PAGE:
7 Essential Things to Pack when Going Backpacking
Alisha Nash has provided a list of things you really shouldn't forget to pack when heading out to explore the world...
You may have read this time and time again, but do not forget a pen. Jotting down notes and writing to-do lists with a pen seem to be things of the past, now smart phones are the more practical option.
Many of us do try to remember to hunt down a pen whilst packing our lives into what seems to be a shoebox, but due to the actual small significance and value a pen seems to have, it eventually just slips our mind until we get on that long-haul flight and the air stewardess gives us an immigration form that we need to fill out. With your mum not there with her Mary Poppins bag you start to think of the options of gaining a pen and after asking the air stewardess for a pen, she states that she does not have any pens left. Once you have finally found a pen and returned it, you always manage to make a mistake and need that valuable pen back.
First, you need a notebook in order to be able to write down your spontaneous ingenius thoughts, of how you can build the next hover-craft and how you can stop hunger in the heart of Africa.
Most travelers like to keep a journal and this varies from short bullet points of their daily activities so they can look back and remember, to writing more long descriptive pieces (here you may need a larger notebook).
A notebook is highly useful for writing down key information as you cannot always rely on your phone; your phone may be out of battery after playing too many games on the flight, it may have been lost or stolen, or you may not feel comfortable getting your new smart phone out in an unfamiliar area. For example you can write down;
- Hostel names, addresses and phone numbers (your taxi driver may want to call the hostel for its location),
- Emergency phone numbers,
- Friends' and family's phone numbers and addresses (you may want to be retro on your trip and send a postcard or two), and
- Currency conversion rates for withdrawing money.
3. Duck Tape
Some people may need duck tape more than others. When buying a backpack there is no answer of how much to spend; some will buy the cheapest and most basic, whilst some will buy the backpack with the most compartments, zips, locks, most weatherproof and ultimately the most resistant in general. But there is still a chance that your bag may get ripped or worse case scenario someone cuts open your bag - and duck tape will be your quick fix! Save the embarrassment of having to carry your underwear in your arms until you find your next pit-stop.
It may not be you that needs the survival tape but instead a fellow traveler; you will be their hero and may even receive a free drink because of it [you can thank us later].
4. World Adapter
This one is simple. Going to a few places in one trip? Then find a world adapter (or two).
5. Day Bag
Find a bag which is big enough to hold two nights of clothes and a few necessary items, such as water, sun cream, a book and your toothbrush. On your travels you may have the opportunity to go on a two day excursion; perhaps on a boat or to visit a local tribe/village and it is not practical to take your large backpack and you don’t want to be squeezing your lucky underpants in a Tesco’s plastic bag for the world to see.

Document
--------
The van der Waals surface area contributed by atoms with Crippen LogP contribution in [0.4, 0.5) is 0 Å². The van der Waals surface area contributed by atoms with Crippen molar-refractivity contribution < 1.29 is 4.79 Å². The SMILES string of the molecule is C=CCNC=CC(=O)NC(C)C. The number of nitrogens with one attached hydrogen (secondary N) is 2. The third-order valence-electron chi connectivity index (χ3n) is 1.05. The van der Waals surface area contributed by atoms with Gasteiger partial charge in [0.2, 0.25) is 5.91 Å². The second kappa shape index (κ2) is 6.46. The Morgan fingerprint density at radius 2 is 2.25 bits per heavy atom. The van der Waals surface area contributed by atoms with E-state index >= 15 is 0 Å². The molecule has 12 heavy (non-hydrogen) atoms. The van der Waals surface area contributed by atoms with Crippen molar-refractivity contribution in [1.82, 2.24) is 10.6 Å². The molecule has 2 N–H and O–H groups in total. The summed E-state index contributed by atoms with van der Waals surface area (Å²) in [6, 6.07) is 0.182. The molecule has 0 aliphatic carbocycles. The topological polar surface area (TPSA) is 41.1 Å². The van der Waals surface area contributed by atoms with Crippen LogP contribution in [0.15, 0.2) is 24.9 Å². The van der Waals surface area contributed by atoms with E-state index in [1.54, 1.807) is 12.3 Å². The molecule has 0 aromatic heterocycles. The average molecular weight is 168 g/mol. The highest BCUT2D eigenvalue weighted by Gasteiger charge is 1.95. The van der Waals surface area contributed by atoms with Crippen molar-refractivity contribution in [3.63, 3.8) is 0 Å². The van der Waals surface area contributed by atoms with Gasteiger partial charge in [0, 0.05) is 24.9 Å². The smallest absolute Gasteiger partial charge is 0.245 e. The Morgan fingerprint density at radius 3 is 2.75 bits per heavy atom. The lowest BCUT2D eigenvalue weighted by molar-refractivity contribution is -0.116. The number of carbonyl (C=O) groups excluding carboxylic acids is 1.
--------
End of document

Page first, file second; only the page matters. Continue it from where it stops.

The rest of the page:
A safety tip: If you normally keep your important items in a small bag (e.g. a girl's handbag), ensure you wear the bag sensibly when traveling in unknown areas. In places such as Indonesia and Vietnam, it is known for locals to attempt to pull your bag away, cut the straps of your bag, or even attempt to grab your bag whilst using public transport like a rickshaw.
6. Pocket Tissues
These could come in handy as soon as you get on the aeroplane and if not then, when you step into the airport. On the areoplane you may have the perfect window spot for your long-haul flight, but it also means two sleeping passengers beside you. After already asking them to stand twice for you to use the toilet, you may not want to ask again when you inconveniently need to blow your nose.
It is also very common for international public toilets not to be efficient at stocking toilet paper, after trying the local cuisine from everything to scorpions to snake blood, sometimes you may not be able to wait till the hotel room, so remember your tissues!
7. Scarf / Sarong / Light Long Pants
The scarf/sarong/long pants have multiple uses and therefore are a necessity. The scarf/sarong will be of use for unexpected cold winds or late nights, at times when a coat is definitively not suitable or your mustard anorak doesn’t quite match your full moon outfit. They can also be used as a beach towel, being the lighter more stylish alternative to a towel.
If traveling to Asia, you are very likely to be visiting a temple and some will require you to cover your legs and arms and you must follow these guidelines to be respectful to their traditions and culture. Otherwise you may need to rent a sarong from the temple, worse case scenario you may be forced into buying an expensive sarong or even a whole new outfit which will only be worm once.
The last reason for the long pants is for your staple comfort traveling outfit; for those long long buses and trains.
By Alisha Nash